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Have You Started Your COVID-19 Training and Infectious Disease Plan In Virginia?

Virginia recently enacted its Emergency Temporary Standard for COVID-19. The standard’s requirement that employers train workers came and went on August 26, 2020. Virginia Occupational Safety and Health expects employers to complete their Infectious Disease Preparedness and Response Plans no later than September 25, 2020.

If you are not on track with your training and your plan, it’s time to get started.

The key is to first determine the hazard levels to which your employees are exposed. The hazard level drives the requirements. “Lower hazard” job tasks merely require employers to post or distribute a short flier with basic information. However, as hazard levels increase, requirements quickly get more complicated.

Virginia Occupational Safety and Health has higher standards for “medium hazard” employers whose employees have more than “minimal contact” with others, including:

  • Manufacturers;

  • Construction sites;

  • Agricultural employers;

  • Poultry, seafood and meat processing plants;

  • Retail, grocery and retail stores;

  • Commercial and public transportation providers; and

  • Fitness and exercise facilities.

As of August 26,  2020, “medium hazard,” “high hazard” and “very high hazard” employers were required to provide training on a variety of subjects, including:

  • The signs and symptoms of transmission of COVID-19;

  • The contents of the standard;

  • Risk factors of underlying conditions;

  • Asymptomatic and presymptomatic spread of COVID-19;

  • Safe and healthy workplace practices;

  • Personal Protective Equipment (PPE);

  • Antidiscrimination (antiretaliation) protections for employees;

  • Guidelines provided by the U.S. Centers for Disease Control and Prevention; and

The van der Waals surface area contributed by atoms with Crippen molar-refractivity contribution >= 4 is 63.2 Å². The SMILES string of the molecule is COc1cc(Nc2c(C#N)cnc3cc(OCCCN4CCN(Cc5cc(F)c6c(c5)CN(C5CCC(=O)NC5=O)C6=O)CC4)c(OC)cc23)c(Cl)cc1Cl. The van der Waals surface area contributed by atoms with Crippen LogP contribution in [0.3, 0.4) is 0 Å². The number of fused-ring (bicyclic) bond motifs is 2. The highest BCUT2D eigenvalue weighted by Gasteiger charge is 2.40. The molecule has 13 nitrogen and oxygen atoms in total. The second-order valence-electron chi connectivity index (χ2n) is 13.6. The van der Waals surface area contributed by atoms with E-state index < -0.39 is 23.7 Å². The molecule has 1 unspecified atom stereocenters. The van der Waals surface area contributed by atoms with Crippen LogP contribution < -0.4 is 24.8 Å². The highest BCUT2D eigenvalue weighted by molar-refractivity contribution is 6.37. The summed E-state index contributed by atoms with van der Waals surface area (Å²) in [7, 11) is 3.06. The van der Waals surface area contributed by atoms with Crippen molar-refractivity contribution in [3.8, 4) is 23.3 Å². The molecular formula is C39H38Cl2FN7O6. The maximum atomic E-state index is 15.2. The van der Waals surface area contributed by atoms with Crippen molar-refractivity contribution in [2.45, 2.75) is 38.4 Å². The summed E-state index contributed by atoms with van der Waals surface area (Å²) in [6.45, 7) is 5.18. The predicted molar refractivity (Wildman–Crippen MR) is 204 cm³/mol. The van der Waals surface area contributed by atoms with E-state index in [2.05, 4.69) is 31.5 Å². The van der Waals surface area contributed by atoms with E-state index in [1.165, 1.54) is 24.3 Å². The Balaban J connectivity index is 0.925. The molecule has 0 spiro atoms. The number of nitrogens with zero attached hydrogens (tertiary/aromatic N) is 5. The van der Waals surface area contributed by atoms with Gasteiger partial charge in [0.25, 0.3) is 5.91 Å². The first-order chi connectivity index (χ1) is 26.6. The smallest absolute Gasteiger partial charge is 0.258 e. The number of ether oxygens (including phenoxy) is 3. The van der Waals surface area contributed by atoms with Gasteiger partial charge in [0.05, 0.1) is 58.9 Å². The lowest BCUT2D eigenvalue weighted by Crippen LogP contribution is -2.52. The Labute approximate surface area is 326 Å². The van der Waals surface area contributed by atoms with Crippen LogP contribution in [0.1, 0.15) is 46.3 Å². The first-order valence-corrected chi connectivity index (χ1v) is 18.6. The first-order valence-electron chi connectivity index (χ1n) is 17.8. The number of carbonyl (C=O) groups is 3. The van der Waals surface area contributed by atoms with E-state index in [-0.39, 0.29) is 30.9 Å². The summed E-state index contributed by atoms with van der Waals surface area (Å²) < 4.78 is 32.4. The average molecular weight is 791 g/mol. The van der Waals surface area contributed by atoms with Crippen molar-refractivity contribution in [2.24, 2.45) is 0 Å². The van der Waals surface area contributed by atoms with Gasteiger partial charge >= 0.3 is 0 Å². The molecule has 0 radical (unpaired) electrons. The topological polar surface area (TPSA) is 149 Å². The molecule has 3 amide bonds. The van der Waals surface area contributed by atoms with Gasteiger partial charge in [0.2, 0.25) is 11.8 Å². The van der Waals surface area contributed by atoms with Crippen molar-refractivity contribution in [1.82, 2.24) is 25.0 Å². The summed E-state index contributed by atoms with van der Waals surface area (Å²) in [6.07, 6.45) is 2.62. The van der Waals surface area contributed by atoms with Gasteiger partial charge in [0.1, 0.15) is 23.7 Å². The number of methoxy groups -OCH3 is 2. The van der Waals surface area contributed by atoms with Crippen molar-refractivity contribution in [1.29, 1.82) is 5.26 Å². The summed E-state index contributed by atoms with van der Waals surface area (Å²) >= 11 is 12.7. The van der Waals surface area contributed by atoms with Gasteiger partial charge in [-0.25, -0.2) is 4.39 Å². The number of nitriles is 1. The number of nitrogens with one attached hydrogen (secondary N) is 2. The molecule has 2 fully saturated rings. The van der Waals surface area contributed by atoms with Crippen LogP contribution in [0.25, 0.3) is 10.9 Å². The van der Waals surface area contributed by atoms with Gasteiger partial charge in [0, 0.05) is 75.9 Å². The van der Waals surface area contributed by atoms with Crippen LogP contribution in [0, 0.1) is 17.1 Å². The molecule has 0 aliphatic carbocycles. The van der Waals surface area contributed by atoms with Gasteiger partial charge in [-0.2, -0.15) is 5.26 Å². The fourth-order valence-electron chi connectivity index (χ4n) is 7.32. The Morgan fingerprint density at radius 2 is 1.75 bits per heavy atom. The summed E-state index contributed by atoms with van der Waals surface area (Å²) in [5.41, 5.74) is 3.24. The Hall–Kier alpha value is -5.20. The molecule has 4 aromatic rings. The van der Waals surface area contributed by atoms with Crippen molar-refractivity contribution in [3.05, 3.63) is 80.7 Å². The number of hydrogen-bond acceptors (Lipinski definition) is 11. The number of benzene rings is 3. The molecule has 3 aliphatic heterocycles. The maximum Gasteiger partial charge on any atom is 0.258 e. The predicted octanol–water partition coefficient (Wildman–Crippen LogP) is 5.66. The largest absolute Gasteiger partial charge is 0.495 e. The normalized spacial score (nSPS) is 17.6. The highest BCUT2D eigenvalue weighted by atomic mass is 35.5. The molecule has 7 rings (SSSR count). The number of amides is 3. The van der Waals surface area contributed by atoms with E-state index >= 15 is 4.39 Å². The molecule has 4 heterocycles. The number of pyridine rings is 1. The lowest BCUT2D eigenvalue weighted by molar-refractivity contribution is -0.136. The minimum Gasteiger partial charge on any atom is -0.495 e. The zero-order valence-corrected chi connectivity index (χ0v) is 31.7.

• The Infectious Disease Preparedness and Response Plan.

On September 25, 2020, “medium hazard” employers with eleven or more employees, “high hazard” and “very high hazard” employers must complete Infectious Disease Preparedness and Response Plans that include:

  • Hazard assessments by job hazards and potential exposure sources;

  • Employees’ individual risk factors;

  • Designated personnel for implementation;

  • Employees with other jobs;

  • Employee involvement; and

  • Outbreak contingency plans.

Many employers are still unaware of the training deadline that has come and passed, and they may not know what requirements are yet to come. Organizations must be ready for agency inspections in response to an employee complaint, an agency referral or a COVID-19 outbreak.

If you haven’t started, there is still time. The key is to begin to prepare now, before an inspector knocks.

Jackson Lewis P.C. © 2020National Law Review, Volume X, Number 252
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About this Author

Courtney Malveaux, OSHA Lawyer, Employment, Richmond, Virginia, Jackson Lewis Law Firm
Principal

Courtney Malveaux is a Principal in the Richmond, Virginia, office of Jackson Lewis P.C.

Mr. Malveaux represents employers cited by the Occupational Safety and Health Administration and other regulatory agencies. He also advises and represents employers in employment law matters, including retaliation claims, employment discrimination, unemployment benefits and wage claims. Mr. Malveaux also represents business associations in state and federal legislative and regulatory matters.

Mr. Malveaux represents industry on the Virginia Safety and...

804-212-2862
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